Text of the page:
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Ulysses Brown

Dunn, NC


                                  Worship Leader In ministry with Ulysses Brown, his sound produces exhortation, encouragement, and comfort. Anointed, appointed, and called for such a time as this; if we are to be victorious and over comers we must give God true Praise and Worship. Ulysses prophetic flow of worship is designed to create such an atmosphere that causes an individual release which manife...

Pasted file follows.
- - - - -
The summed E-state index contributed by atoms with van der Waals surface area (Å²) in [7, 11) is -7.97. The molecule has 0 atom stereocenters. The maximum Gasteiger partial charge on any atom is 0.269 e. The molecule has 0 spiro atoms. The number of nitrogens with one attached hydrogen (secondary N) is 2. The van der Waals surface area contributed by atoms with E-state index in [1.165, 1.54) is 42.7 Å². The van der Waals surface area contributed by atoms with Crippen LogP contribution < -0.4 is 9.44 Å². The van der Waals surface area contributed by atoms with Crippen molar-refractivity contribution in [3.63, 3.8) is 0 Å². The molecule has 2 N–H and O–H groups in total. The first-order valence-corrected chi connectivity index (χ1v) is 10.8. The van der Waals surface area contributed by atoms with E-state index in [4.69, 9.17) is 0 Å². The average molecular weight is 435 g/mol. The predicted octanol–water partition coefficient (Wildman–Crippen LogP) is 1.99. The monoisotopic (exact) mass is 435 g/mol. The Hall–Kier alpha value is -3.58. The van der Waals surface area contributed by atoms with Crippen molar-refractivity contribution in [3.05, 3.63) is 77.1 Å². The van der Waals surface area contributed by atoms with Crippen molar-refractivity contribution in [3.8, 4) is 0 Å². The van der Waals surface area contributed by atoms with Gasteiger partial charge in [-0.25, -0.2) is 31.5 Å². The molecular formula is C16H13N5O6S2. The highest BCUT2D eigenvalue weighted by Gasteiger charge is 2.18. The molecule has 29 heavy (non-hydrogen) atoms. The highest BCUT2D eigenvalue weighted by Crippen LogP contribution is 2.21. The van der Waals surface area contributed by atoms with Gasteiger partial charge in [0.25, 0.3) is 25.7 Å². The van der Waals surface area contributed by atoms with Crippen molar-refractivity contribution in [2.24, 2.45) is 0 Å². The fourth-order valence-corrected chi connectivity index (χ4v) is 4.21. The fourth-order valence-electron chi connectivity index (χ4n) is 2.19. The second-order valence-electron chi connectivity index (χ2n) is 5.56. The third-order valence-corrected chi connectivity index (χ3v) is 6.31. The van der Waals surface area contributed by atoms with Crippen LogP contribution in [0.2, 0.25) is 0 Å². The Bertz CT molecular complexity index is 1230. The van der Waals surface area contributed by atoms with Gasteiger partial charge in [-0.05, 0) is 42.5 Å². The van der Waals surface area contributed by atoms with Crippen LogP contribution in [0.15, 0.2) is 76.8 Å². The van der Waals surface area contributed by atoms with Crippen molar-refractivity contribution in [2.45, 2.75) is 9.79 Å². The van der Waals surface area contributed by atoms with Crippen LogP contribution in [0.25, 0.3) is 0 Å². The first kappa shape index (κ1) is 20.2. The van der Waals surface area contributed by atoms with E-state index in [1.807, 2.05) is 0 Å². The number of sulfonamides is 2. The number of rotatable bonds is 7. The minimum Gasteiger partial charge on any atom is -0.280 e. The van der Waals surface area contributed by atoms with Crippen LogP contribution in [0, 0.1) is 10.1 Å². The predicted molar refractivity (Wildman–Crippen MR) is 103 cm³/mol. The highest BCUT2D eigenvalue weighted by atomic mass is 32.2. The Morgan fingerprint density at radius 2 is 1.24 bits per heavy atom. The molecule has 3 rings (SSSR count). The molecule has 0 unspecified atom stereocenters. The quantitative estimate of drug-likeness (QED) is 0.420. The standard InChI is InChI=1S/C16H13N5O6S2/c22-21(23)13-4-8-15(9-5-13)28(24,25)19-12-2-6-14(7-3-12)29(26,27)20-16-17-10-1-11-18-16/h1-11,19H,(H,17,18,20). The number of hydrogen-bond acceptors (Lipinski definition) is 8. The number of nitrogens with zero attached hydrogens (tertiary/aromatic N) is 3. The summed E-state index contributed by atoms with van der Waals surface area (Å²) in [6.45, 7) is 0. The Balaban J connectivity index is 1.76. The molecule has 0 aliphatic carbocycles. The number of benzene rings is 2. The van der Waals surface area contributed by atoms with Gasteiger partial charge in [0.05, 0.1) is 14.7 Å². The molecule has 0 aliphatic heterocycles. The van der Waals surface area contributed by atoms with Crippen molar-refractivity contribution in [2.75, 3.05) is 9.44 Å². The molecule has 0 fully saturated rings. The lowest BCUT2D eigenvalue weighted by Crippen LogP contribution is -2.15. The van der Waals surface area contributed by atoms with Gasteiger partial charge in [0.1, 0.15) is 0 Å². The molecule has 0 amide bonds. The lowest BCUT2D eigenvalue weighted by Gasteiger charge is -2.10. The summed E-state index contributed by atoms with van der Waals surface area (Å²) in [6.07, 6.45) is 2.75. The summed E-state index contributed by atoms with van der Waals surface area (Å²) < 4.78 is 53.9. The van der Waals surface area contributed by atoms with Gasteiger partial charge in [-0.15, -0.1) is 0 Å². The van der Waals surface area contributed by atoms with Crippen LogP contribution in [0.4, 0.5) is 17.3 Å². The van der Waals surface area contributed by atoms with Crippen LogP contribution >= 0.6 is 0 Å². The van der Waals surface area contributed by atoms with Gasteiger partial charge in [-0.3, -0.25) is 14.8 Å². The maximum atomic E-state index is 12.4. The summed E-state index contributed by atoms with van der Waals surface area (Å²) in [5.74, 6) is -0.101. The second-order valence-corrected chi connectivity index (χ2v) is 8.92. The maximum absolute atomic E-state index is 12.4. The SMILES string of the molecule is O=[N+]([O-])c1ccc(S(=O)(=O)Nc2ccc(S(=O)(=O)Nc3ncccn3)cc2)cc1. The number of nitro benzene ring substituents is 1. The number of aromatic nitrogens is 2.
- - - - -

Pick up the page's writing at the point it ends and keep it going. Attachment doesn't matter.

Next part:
Worship Leader In ministry with Ulysses Brown, his sound produces exhortation, encouragement, and comfort. Anointed, appointed, and called for such a time as this; if we are to be victorious and over comers we must give God true Praise and Worship. Ulysses prophetic flow of worship is designed to create such an atmosphere that causes an individual release which manifests into worship.  I believe we have been Created to worship God – Isaiah43:7, Chosen to worship God – 1Peter 2:9, Called to worship God – Psalm 95:6, and Commanded to Worship God – Revelation 14:6,7 says Ulysses. The mission of his worship is to assist the body of Christ in worship. It is his desire to see growth in personal worship experiences that will result in the manifested glory of the Lord in the corporate worship settings. As a way to fulfill such a desire, Ulysses released his second CD project “I Love to Worship You – Abba Father He Is Lord” Melodious Music Group.  Ulysses was raised in Richmond, Virginia (Church hill), now residing in Atlanta, GA. Ulysses was honored with an, honorary Doctorate of Scared Music, for his music and community service in Richmond, VA June 2011 from Higher Learning Bible Institute International Seminary, Richmond, Virginia. . When asked about worship Ulysses says: “When worshiping, I only have an audience of one, the one who was, is, and is to come, Jesus Christ our Lord”.                          .Ulysses Brown                     “Love Lifted Me” by Ulysses Brown Somewhere between the pulpit and the dance floor, this uplifting gospel/r&b song from Atlanta-based worship leader, Ulysses Brown, will have you praising God and raising your hands, while singing along to the memorable chorus and dancing in the aisles. Kicking off with a retro-inspired drum loop, accompanied by a tight bass and piano riff, this track is a sparsely-produced foundation (smartly so) for Brown’s emotional and soulful testimony. Although Mr. Brown has a very distinctive tone and vocal style, from the opening note, I was reminded of several brilliant 80s/90s secular r&b vocalists like JT Taylor (Kool and the Gang) and Rafael Sadiq (Tony!Toni! Tone!) as well as gospel contemporaries like Kirk Franklin and Israel Houghton. Brown begins his story with the very emotionally-heavy, “I was sinking, deep in sin,” laying the groundwork for his powerful testimony. The funk-infused bass groove carries the verses nicely, adding to the dance-ability of the track. That funky groove is accompanied by a lilting organ and driving piano chords, which gives the music a bit of a club/house feel. From there, the story takes an uplifting course: ”The Master heard my despairing cry.” The real party starts when the choir appears on the chorus. You can almost visualize the members swaying and clapping along jubilantly, as they sing, “Love Lifted Me.” The song reveals its most poignant line as it approaches the final chorus:“I came running to Jesus; weary, wounded and so sad within my heart. And, I found in Him a resting place, and He has made me glad.” It’s easy to see why this song was a number one single on James Banfield’s Blog Talk Radio show. Pure joy, praise and redemption are found on “Love Lifted Me.” For fans of bass driven, r&b-influenced gospel music, this track is pure heaven. --Reviewed by Michael Stover MTS Management Group *****************************************************                   Amazing Grace – Ulysses Brown Powerful, passionate, soulful and emotion-filled; these are all words that would accurately describe this remarkable piece of praise music from Atlanta-based worship leader and gospel vocalist, Ulysses Brown. When I first saw the title, I expected the same old, tired version of the very recognizable Christian hymn. But, make no mistake, this isn't your grandmother’s “Amazing Grace.” This version, while lyrically identical to the original, traditional version, is presented with a gospel flair, a completely original and updated melody line, and a surprising twist, breathing fresh life into a classic. As with the previous Ulysses Brown tracks I have reviewed, “Come Unto Me” and “Love Lifted Me,” the production on “Amazing Grace” is minimal, utilizing only piano, bass, drums, organ and strings. And once again, that is fine by me! The real shining star of the production is Mr. Brown, himself. His vocal prowess is showcased at its finest, with tasteful runs and a smooth, soulful delivery. The updated melody, while at first unfamiliar and unnerving, is one filled with tension and release, building the momentum from the opening verse until the final crescendo. By giving the song this new melody,Brown forces the listener to rediscover the absolute beauty of the lyrical content, rather than becoming lost in its familiarity. The raw emotion in Brown’s voice delivers the true meaning of the lyrics: redemption and forgiveness, no matter what the sin. The notable thing about this version of “Amazing Grace” is that, while the melody line is completely different than the original version, the lyrics are exactly the same, but with a clever, significant twist: the verses are done in reverse! The opening verse begins “When we've been here ten thousand years...bright shining as the sun. We've no less days to sing God's praise...then when we've first begun.” This is actually the third verse of the original version that we have heard sung during worship services. The second verse remains the same as the original, since it is a three-verse song, leaving the first verse of the original for last here. As stated, this is a clever move. Rather than singing the verses in the traditional order, bringing the obvious comparisons to the familiar version, Mr. Brown’s performance sounds like a completely new track. Only the most discerning ear would note the fact that the lyrics were identical in the two versions. “Amazing Grace” is the third song from Ulysses Brown that I have had the pleasure of reviewing. With each one, I have found myself becoming more and more impressed with his stellar vocal abilities. This track is absolutely the best vocal performance that I have heard from him so far, leaving me with the belief that Mr. Brown will soon become a household name in the gospel music industry --Reviewed by Michael Stover MTS Management Group     *****************************************************                 ”Come Unto Me” – Ulysses Brown “Come Unto Me” is the second track from Atlanta-based worship leader, Ulysses Brown, that I had the pleasure of discovering. After reviewing his up-tempo, funk-infused dance track, “Love Lifted Me,” I was pleased to find that Mr. Brown is not just a one trick pony. He delivers the goods once again with “Come Unto Me.” “Come Unto Me” is a jazz-flavored, r&b-inspired, slow gospel jam that feels like it could have been penned by R. Kelly and sung by Al Jarreau or Anita Baker. Like Mr. Brown’s previous release, this song also leans on a sparse, retro-influenced production, held together by a tight rhythm section, 7th chord piano playing, and even some unexpected marimba. With the exception of the Christian message in the lyrics, this track feels like it could just as easily be found, played by a jazz combo in a smoke-filled club, as it could be found sung in church during Sunday morning services. The first thing that struck me about “Come Unto Me” was the unpredictable, yet tastefuluse of minor and 7th chords on the piano. This instantly made me sit up and take notice,that this was not your typical smooth groove. Mr. Brown’s vocal, while strong on the last single I reviewed, was even more powerful and dead-on in its delivery. The vocal runs were smart and well-placed, and never over-bearing. While the lyrical content doesn’t break any new ground, there is a saying that “if it ain't broke, don’t fix it.” So, as a songwriter, Mr. Brown stays the tried and true course of bearing witness to the forgiveness of sin and redemption through his faith in Christ. “I was a sinner, I was lost in a world of sin…I heard the voice of Jesus say to me one day,‘Weary one, come unto me and lay down and rest.” Fans of classic r&b and the Smooth Jams CDs of the mid-90s will find a nostalgic connection with “Come Unto Me.” But, in my opinion, good vocalists like this are timeless.  It’s easy to see why Ulysses Brown was once named Richmond, Virginia’s “Man Of Music.” He is certainly living up to that reputation on this release. --Reviewed by Michael Stover MTS Management Group *****************************************************                       Greater Is He  By: Ulysses Brown  "Greater Is He", the artist sticks to his template of simplicity, surrounding himself with simple and subtle keyboard while he smoothly sings out his lyrics of surrender and worship. Brown's voice is solid, warm tones allowing for occasional but not over the top runs that accent the track and brings a sense of emotion rather than steal the thunder from the lyric. A choral set of background voices provide support as the track builds, a plodding drum line keeping time as Ulysses' vocal becomes more impassioned, singing out, "I've overcome the darkness/Of this sinful world/With the power from/The Lord." It's simple, succinct, and delivered with passion and poignancy.   "Greater Is He" may not be the most complex arrangement on the worship circuit but one can't deny the heart and emotion put into it. Ulysses Brown showcases a deft hand in arrangement, keeping his composition subtle and composed while letting his lyrics, delivered with a soulful voice; carry the brunt of the burden. It's a simple and heartfelt track that draws listeners into worship and point a finger heavenward, constantly reminding listeners of who deserves the glory. And that's just the way Ulysses Brown wants it.   Reviewed by: Andrew Greenhalgh